MEPs have urged the European Commission (EC) to revise its draft decision to provide data adequacy to the UK to ensure that citizens in the European Union (EU) have greater privacy rights.
Members of the European Parliament voted last week to ask the EC to update its decisions on the UK following concerns raised by the European data regulators.
The vote follows opinions from the European Data Protection Board that call for the UK to clarify its position on laws that allow government agencies to collect bulk data, such as phone and internet use.
The MEPs’ resolution argues that if the EC’s decisions are implemented without further changes, national data protection authorities should suspend the transfer of personal data to the UK, where there is a risk of indiscriminate access to personal data.
MEPS have raised concerns about exemptions in the UK data protection regulations for national security and immigration.
UK law allows government agencies to access and retain bulk data on individuals who are not under suspicion – a practice that is inconsistent with the General Data Protection Regulation (GDPR).
The MEPs also argue that provisions on metadata do not reflect the sensitive nature of data and are therefore misleading.
The resolution notes that the European Court of Human Rights confirmed in September 2018 that UK mass data interception and retention programmes were “unlawful and incompatible with conditions necessary for a democratic society”.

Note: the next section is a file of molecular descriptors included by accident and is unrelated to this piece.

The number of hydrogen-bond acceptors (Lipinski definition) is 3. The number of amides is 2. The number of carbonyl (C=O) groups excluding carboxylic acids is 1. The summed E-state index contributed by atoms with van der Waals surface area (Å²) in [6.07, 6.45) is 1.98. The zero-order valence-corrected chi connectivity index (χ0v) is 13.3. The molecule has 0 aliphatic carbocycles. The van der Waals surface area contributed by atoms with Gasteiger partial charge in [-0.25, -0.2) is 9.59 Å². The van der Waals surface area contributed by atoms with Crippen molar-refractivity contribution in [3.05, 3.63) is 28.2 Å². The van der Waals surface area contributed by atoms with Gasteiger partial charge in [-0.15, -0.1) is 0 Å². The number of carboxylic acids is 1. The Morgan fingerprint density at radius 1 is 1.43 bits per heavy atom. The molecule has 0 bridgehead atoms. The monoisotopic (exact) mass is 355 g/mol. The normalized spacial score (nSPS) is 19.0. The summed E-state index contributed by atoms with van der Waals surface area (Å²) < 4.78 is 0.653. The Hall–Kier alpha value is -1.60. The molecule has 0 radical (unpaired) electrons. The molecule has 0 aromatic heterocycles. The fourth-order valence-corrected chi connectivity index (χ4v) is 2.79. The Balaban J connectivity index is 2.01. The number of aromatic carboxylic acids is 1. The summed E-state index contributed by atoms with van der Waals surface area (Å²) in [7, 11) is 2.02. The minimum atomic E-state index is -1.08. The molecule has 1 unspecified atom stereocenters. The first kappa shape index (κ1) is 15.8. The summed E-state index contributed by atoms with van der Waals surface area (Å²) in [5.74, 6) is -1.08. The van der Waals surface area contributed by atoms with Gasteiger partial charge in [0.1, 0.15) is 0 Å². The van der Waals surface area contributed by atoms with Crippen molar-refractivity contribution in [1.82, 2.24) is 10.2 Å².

The UK’s data-sharing agreement with the US means EU citizens’ data can be shared across the Atlantic, despite rulings from the European Court of Justice that found US practices of bulk data access and retention incompatible with GDPR.
The MEPs express deep concern that information safeguarding between GCHQ and the US National Security Agency “would not protect EU citizens or residents whose data may be subject to onward transfer and sharing with the NSA” (US National Security Agency).
The UK’s application to join the Comprehensive and Progress Trans-Pacific Partnership (CPTPP) – a trade agreement between 11 countries, including Australia, New Zealand, Mexico and Peru – could also have implications for data flow to countries that do not have an adequacy decision from the EU.
During a debate, political groups said there was a need for strong data rights in Europe and warned about the dangers of mass surveillance.
Others argued that the UK had a high level of data protection and that adequacy decisions help businesses and facilitate cross-border crime prevention.
MEPs voted for the resolution 344 votes in favour to 311 against, calling for the European Commission to modify its draft decision on whether or not UK data protection is adequate to receive EU data.
Eleonor Duhs, director of law firm Fieldfisher’s privacy and information law group, said that if the resolution raised questions about the adequacy of the UK, a departing member state, it “sets the bar for adequacy impossibly high”.
The European Commission is reviewing adequacy decisions made while the predecessor legislation to the GDPR, the 1995 Data Protection Directive, was in force.
It could face significant problems in allowing those adequacy decisions to remain in force, she said.
If adequacy was no longer a viable option, organisations would have to transfer data outside the EU using standard contractual clauses (SCCs), another legal mechanism.
“These are costly and time-consuming to put in place. This, in turn, creates significant barriers to transferring data out of the EU at a time when businesses can ill afford it,” said Duhs.
According to the decisions, the EC considers that the UK’s data protection laws “ensure a level of protection for personal data… that is essentially equivalent” under both the GDPR and LED, and that the “oversight mechanisms and redress avenues” are sufficiently strong enough to allow data subjects to exercise their rights and sanction infringements.
The European Commission is expected to issue an adequacy decision on UK data protection and data transfers between the EU and the UK later this year.